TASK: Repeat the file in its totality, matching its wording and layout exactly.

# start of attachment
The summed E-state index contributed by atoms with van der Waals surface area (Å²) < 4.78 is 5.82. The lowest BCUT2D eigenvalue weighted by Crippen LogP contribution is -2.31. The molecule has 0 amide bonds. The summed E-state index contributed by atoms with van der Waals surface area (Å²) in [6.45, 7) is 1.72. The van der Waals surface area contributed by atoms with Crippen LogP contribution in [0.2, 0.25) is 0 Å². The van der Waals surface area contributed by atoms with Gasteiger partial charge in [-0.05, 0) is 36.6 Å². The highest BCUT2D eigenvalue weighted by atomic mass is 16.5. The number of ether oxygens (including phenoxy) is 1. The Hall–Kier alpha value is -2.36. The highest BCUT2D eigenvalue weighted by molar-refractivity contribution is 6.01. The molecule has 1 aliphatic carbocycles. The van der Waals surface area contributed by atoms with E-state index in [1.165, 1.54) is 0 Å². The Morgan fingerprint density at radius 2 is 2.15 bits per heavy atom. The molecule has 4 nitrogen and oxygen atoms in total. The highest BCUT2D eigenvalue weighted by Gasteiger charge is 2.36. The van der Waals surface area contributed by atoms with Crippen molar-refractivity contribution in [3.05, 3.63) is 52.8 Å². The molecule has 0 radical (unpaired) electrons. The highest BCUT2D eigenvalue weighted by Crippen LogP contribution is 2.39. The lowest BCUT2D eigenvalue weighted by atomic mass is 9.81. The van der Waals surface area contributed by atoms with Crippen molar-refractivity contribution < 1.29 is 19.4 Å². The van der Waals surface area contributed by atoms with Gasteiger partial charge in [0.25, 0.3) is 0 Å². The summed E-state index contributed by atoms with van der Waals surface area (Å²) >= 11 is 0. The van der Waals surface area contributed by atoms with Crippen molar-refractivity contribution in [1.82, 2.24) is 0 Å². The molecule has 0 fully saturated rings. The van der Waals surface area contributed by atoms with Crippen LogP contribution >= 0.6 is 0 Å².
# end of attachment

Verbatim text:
The summed E-state index contributed by atoms with van der Waals surface area (Å²) < 4.78 is 5.82. The lowest BCUT2D eigenvalue weighted by Crippen LogP contribution is -2.31. The molecule has 0 amide bonds. The summed E-state index contributed by atoms with van der Waals surface area (Å²) in [6.45, 7) is 1.72. The van der Waals surface area contributed by atoms with Crippen LogP contribution in [0.2, 0.25) is 0 Å². The van der Waals surface area contributed by atoms with Gasteiger partial charge in [-0.05, 0) is 36.6 Å². The highest BCUT2D eigenvalue weighted by atomic mass is 16.5. The number of ether oxygens (including phenoxy) is 1. The Hall–Kier alpha value is -2.36. The highest BCUT2D eigenvalue weighted by molar-refractivity contribution is 6.01. The molecule has 1 aliphatic carbocycles. The van der Waals surface area contributed by atoms with E-state index in [1.165, 1.54) is 0 Å². The Morgan fingerprint density at radius 2 is 2.15 bits per heavy atom. The molecule has 4 nitrogen and oxygen atoms in total. The highest BCUT2D eigenvalue weighted by Gasteiger charge is 2.36. The van der Waals surface area contributed by atoms with Crippen molar-refractivity contribution in [3.05, 3.63) is 52.8 Å². The molecule has 0 radical (unpaired) electrons. The highest BCUT2D eigenvalue weighted by Crippen LogP contribution is 2.39. The lowest BCUT2D eigenvalue weighted by atomic mass is 9.81. The van der Waals surface area contributed by atoms with Crippen molar-refractivity contribution < 1.29 is 19.4 Å². The van der Waals surface area contributed by atoms with Gasteiger partial charge in [0.25, 0.3) is 0 Å². The summed E-state index contributed by atoms with van der Waals surface area (Å²) >= 11 is 0. The van der Waals surface area contributed by atoms with Crippen molar-refractivity contribution in [1.82, 2.24) is 0 Å². The molecule has 0 fully saturated rings. The van der Waals surface area contributed by atoms with Crippen LogP contribution >= 0.6 is 0 Å².